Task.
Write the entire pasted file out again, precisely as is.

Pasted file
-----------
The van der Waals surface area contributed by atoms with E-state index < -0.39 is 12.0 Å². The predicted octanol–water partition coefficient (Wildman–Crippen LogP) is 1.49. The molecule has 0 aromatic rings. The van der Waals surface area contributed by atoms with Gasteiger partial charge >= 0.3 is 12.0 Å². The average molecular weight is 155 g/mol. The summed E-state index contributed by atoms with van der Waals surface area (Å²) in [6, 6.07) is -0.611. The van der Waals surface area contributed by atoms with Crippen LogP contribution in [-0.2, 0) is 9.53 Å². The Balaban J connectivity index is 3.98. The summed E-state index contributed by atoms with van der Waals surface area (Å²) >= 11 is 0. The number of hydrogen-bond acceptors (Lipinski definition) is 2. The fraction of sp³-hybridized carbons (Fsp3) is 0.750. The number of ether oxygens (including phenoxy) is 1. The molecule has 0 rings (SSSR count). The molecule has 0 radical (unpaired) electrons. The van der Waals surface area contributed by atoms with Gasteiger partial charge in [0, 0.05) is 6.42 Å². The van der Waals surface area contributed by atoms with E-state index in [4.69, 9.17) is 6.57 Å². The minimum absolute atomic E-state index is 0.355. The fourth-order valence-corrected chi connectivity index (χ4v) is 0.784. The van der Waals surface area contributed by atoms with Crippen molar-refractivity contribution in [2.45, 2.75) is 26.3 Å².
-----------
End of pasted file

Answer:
The van der Waals surface area contributed by atoms with E-state index < -0.39 is 12.0 Å². The predicted octanol–water partition coefficient (Wildman–Crippen LogP) is 1.49. The molecule has 0 aromatic rings. The van der Waals surface area contributed by atoms with Gasteiger partial charge >= 0.3 is 12.0 Å². The average molecular weight is 155 g/mol. The summed E-state index contributed by atoms with van der Waals surface area (Å²) in [6, 6.07) is -0.611. The van der Waals surface area contributed by atoms with Crippen LogP contribution in [-0.2, 0) is 9.53 Å². The Balaban J connectivity index is 3.98. The summed E-state index contributed by atoms with van der Waals surface area (Å²) >= 11 is 0. The number of hydrogen-bond acceptors (Lipinski definition) is 2. The fraction of sp³-hybridized carbons (Fsp3) is 0.750. The number of ether oxygens (including phenoxy) is 1. The molecule has 0 rings (SSSR count). The molecule has 0 radical (unpaired) electrons. The van der Waals surface area contributed by atoms with Gasteiger partial charge in [0, 0.05) is 6.42 Å². The van der Waals surface area contributed by atoms with E-state index in [4.69, 9.17) is 6.57 Å². The minimum absolute atomic E-state index is 0.355. The fourth-order valence-corrected chi connectivity index (χ4v) is 0.784. The van der Waals surface area contributed by atoms with Crippen molar-refractivity contribution in [2.45, 2.75) is 26.3 Å².